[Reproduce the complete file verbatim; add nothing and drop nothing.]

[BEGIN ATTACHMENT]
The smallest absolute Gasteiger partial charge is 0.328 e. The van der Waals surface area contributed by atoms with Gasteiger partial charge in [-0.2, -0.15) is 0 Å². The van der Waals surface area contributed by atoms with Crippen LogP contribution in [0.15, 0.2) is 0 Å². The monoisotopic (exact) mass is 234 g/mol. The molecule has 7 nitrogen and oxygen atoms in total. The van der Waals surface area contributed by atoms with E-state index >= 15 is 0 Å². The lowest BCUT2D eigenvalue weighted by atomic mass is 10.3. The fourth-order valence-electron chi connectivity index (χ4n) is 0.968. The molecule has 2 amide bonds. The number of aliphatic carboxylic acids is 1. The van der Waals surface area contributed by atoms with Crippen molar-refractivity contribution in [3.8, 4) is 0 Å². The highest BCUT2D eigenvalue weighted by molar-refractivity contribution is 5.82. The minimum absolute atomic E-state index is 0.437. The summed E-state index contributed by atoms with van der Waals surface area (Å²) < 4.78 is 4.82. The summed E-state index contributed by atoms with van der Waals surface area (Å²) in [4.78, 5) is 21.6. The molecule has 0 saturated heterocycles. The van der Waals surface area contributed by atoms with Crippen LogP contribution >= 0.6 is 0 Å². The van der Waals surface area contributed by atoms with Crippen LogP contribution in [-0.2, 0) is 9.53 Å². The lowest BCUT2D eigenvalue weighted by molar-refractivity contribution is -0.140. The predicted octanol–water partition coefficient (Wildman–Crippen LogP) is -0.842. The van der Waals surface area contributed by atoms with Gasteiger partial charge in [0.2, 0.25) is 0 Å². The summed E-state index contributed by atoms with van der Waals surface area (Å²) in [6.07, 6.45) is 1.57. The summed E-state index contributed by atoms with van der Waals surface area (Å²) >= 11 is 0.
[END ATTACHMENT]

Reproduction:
The smallest absolute Gasteiger partial charge is 0.328 e. The van der Waals surface area contributed by atoms with Gasteiger partial charge in [-0.2, -0.15) is 0 Å². The van der Waals surface area contributed by atoms with Crippen LogP contribution in [0.15, 0.2) is 0 Å². The monoisotopic (exact) mass is 234 g/mol. The molecule has 7 nitrogen and oxygen atoms in total. The van der Waals surface area contributed by atoms with E-state index >= 15 is 0 Å². The lowest BCUT2D eigenvalue weighted by atomic mass is 10.3. The fourth-order valence-electron chi connectivity index (χ4n) is 0.968. The molecule has 2 amide bonds. The number of aliphatic carboxylic acids is 1. The van der Waals surface area contributed by atoms with Crippen molar-refractivity contribution in [3.8, 4) is 0 Å². The highest BCUT2D eigenvalue weighted by molar-refractivity contribution is 5.82. The minimum absolute atomic E-state index is 0.437. The summed E-state index contributed by atoms with van der Waals surface area (Å²) < 4.78 is 4.82. The summed E-state index contributed by atoms with van der Waals surface area (Å²) in [4.78, 5) is 21.6. The molecule has 0 saturated heterocycles. The van der Waals surface area contributed by atoms with Crippen LogP contribution >= 0.6 is 0 Å². The van der Waals surface area contributed by atoms with Crippen LogP contribution in [-0.2, 0) is 9.53 Å². The lowest BCUT2D eigenvalue weighted by molar-refractivity contribution is -0.140. The predicted octanol–water partition coefficient (Wildman–Crippen LogP) is -0.842. The van der Waals surface area contributed by atoms with Gasteiger partial charge in [0.2, 0.25) is 0 Å². The summed E-state index contributed by atoms with van der Waals surface area (Å²) in [6.07, 6.45) is 1.57. The summed E-state index contributed by atoms with van der Waals surface area (Å²) >= 11 is 0.